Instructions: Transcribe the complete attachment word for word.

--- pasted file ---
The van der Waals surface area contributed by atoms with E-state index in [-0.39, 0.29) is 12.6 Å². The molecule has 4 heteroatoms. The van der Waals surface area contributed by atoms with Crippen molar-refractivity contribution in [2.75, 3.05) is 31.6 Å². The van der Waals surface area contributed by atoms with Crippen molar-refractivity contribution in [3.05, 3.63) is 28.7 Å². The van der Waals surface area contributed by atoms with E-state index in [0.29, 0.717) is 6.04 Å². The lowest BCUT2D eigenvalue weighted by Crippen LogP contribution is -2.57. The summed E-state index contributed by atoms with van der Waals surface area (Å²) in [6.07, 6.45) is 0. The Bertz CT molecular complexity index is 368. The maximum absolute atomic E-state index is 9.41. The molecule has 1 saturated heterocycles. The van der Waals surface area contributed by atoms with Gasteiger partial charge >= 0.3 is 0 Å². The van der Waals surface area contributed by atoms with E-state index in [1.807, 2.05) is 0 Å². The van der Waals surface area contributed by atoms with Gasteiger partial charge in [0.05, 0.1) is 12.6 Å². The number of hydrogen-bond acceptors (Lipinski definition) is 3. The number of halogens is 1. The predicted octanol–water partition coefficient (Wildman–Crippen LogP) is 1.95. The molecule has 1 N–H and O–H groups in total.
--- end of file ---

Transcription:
The van der Waals surface area contributed by atoms with E-state index in [-0.39, 0.29) is 12.6 Å². The molecule has 4 heteroatoms. The van der Waals surface area contributed by atoms with Crippen molar-refractivity contribution in [2.75, 3.05) is 31.6 Å². The van der Waals surface area contributed by atoms with Crippen molar-refractivity contribution in [3.05, 3.63) is 28.7 Å². The van der Waals surface area contributed by atoms with E-state index in [0.29, 0.717) is 6.04 Å². The lowest BCUT2D eigenvalue weighted by Crippen LogP contribution is -2.57. The summed E-state index contributed by atoms with van der Waals surface area (Å²) in [6.07, 6.45) is 0. The Bertz CT molecular complexity index is 368. The maximum absolute atomic E-state index is 9.41. The molecule has 1 saturated heterocycles. The van der Waals surface area contributed by atoms with Gasteiger partial charge >= 0.3 is 0 Å². The van der Waals surface area contributed by atoms with E-state index in [1.807, 2.05) is 0 Å². The van der Waals surface area contributed by atoms with Gasteiger partial charge in [0.05, 0.1) is 12.6 Å². The number of hydrogen-bond acceptors (Lipinski definition) is 3. The number of halogens is 1. The predicted octanol–water partition coefficient (Wildman–Crippen LogP) is 1.95. The molecule has 1 N–H and O–H groups in total.